From Solo to Squad. Seeking Individuality Via a Crowd
Junior planner Molly Taylor-Prevett shares her words on why we all need to understand neo-collectivism. Read on to learn how the Individuality Shift, Sharing Economy, and Herd Mentality all matter in marketing today, and who’s getting it right.
The Individual Shift
What makes you an individual? It can often be hard to describe ourselves and to be sure of who we truly are, our own perspective can be warped or disfigured by the opinions of others. In life we pick up pieces of knowledge here and there from our surroundings that essentially shape us into the ‘final’ version of ourselves. Humans are like clay dolls, we are constantly evolving, growing, and changing day to day and that, to me, is the true beauty of individuality.
Therefore, seeking individuality in 2022 can seemingly be a challenge. With an overload of information being shoved down our throats daily, we are at a level of over stimulation that can essentially lead to us being confused about what it is we believe in. Whilst many define individuality by looks or hobbies or music taste etc. I believe that being an individual lays a lot deeper under the surface. To be an individual you first must appreciate you for you, love who you are, and the rest will come naturally.
So, if individuality is built off our day-to-day interactions it makes sense that we often see similarities in others and in return stick to those who emulate our values and beliefs.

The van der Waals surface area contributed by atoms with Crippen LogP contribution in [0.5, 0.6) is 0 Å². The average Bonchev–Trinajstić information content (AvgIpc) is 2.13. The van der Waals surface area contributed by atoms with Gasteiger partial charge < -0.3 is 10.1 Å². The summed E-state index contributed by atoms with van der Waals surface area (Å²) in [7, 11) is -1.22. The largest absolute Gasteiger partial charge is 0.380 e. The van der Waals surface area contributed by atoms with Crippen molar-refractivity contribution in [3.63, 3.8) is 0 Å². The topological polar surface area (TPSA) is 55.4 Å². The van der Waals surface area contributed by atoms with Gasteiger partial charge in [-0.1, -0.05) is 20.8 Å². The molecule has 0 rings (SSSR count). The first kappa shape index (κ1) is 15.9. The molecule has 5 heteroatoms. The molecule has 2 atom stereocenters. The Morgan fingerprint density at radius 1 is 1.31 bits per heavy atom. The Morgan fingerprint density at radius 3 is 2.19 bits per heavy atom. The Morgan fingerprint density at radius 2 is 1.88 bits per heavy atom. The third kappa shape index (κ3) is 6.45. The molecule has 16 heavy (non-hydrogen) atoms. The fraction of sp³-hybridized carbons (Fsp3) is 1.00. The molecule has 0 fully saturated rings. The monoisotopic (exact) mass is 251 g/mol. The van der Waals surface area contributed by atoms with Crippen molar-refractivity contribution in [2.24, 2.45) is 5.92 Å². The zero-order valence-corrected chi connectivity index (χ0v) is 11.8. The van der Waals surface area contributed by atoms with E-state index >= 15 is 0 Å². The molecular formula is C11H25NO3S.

Why is this important? Well, recently people are steering away from individuality as such and finding solace in the power of neo collectivism. Individuality was a huge trend in recent years, according to the Mercer Global Talent Trends Survey 2017 – 5400 respondents wanted to be regarded for their individuality and unique skills displaying how pre pandemic people took glory in being a standout in the crowd.
When we look now at post pandemic the power of collaboration is being seen at a greater value than that of individual success, potentially due to the sheer amount of time spent alone leading people to realise that without others to inspire they feel short of stimulus. This shift from solo to shared is not only in the workplace, but everywhere. A focus on collectivism is being favoured over that of individual preferences as we can see later in examples.
A Sharing Economy
Through turbulent times over the past two and a half years we have seen an uproar of movements that have led to a shift in the way society organise themselves. With a community being shaped by values and empathy, consumers are pushing aside their individualistic traits and leaning towards alliances to push passions and ideas to the masses. A sharing-based economy is being formed. Why? The reason behind this systematic shift is solely based around the format that you can get more s**t done when you have the helping hands of others. Community is where the heart is.
The pandemic proved this when we saw people coming together to spur on the spirits of the nation by clapping at their doors every week. It was a time for communities to come together, even though everyone was so far apart. We all saw the impact COVID-19 and the BLM movement had on the public, the resolving factors for these monumental times was the power of coming together. Impact networks came in force to show mass displays of solidarity during lockdown, while many businesses fell at the hurdles.